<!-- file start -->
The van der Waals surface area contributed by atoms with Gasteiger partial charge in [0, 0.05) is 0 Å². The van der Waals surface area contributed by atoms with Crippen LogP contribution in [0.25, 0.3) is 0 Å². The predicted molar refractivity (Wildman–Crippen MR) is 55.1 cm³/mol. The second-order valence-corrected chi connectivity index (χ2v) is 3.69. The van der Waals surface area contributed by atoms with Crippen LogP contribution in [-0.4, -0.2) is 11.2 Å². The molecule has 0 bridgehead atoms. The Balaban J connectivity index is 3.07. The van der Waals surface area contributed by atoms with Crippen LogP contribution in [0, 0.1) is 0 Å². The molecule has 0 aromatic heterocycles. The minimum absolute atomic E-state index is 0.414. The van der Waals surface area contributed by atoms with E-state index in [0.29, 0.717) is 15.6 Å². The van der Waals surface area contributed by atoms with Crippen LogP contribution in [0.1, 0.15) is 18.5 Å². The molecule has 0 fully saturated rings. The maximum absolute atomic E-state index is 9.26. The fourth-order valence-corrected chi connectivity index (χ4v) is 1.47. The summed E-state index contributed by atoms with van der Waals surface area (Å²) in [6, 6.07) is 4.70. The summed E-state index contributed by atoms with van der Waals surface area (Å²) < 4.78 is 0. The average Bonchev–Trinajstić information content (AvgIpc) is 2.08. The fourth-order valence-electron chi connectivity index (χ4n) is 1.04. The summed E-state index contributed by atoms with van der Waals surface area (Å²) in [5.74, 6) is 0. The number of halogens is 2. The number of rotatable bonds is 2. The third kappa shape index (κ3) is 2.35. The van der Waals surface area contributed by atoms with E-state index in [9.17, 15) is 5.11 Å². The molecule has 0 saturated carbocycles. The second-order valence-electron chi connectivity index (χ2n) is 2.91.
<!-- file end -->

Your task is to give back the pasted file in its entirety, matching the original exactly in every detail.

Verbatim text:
The van der Waals surface area contributed by atoms with Gasteiger partial charge in [0, 0.05) is 0 Å². The van der Waals surface area contributed by atoms with Crippen LogP contribution in [0.25, 0.3) is 0 Å². The predicted molar refractivity (Wildman–Crippen MR) is 55.1 cm³/mol. The second-order valence-corrected chi connectivity index (χ2v) is 3.69. The van der Waals surface area contributed by atoms with Crippen LogP contribution in [-0.4, -0.2) is 11.2 Å². The molecule has 0 bridgehead atoms. The Balaban J connectivity index is 3.07. The van der Waals surface area contributed by atoms with Crippen LogP contribution in [0, 0.1) is 0 Å². The molecule has 0 aromatic heterocycles. The minimum absolute atomic E-state index is 0.414. The van der Waals surface area contributed by atoms with E-state index in [0.29, 0.717) is 15.6 Å². The van der Waals surface area contributed by atoms with Crippen LogP contribution in [0.1, 0.15) is 18.5 Å². The molecule has 0 fully saturated rings. The maximum absolute atomic E-state index is 9.26. The fourth-order valence-corrected chi connectivity index (χ4v) is 1.47. The summed E-state index contributed by atoms with van der Waals surface area (Å²) in [6, 6.07) is 4.70. The summed E-state index contributed by atoms with van der Waals surface area (Å²) < 4.78 is 0. The average Bonchev–Trinajstić information content (AvgIpc) is 2.08. The fourth-order valence-electron chi connectivity index (χ4n) is 1.04. The summed E-state index contributed by atoms with van der Waals surface area (Å²) in [5.74, 6) is 0. The number of halogens is 2. The number of rotatable bonds is 2. The third kappa shape index (κ3) is 2.35. The van der Waals surface area contributed by atoms with E-state index in [9.17, 15) is 5.11 Å². The molecule has 0 saturated carbocycles. The second-order valence-electron chi connectivity index (χ2n) is 2.91.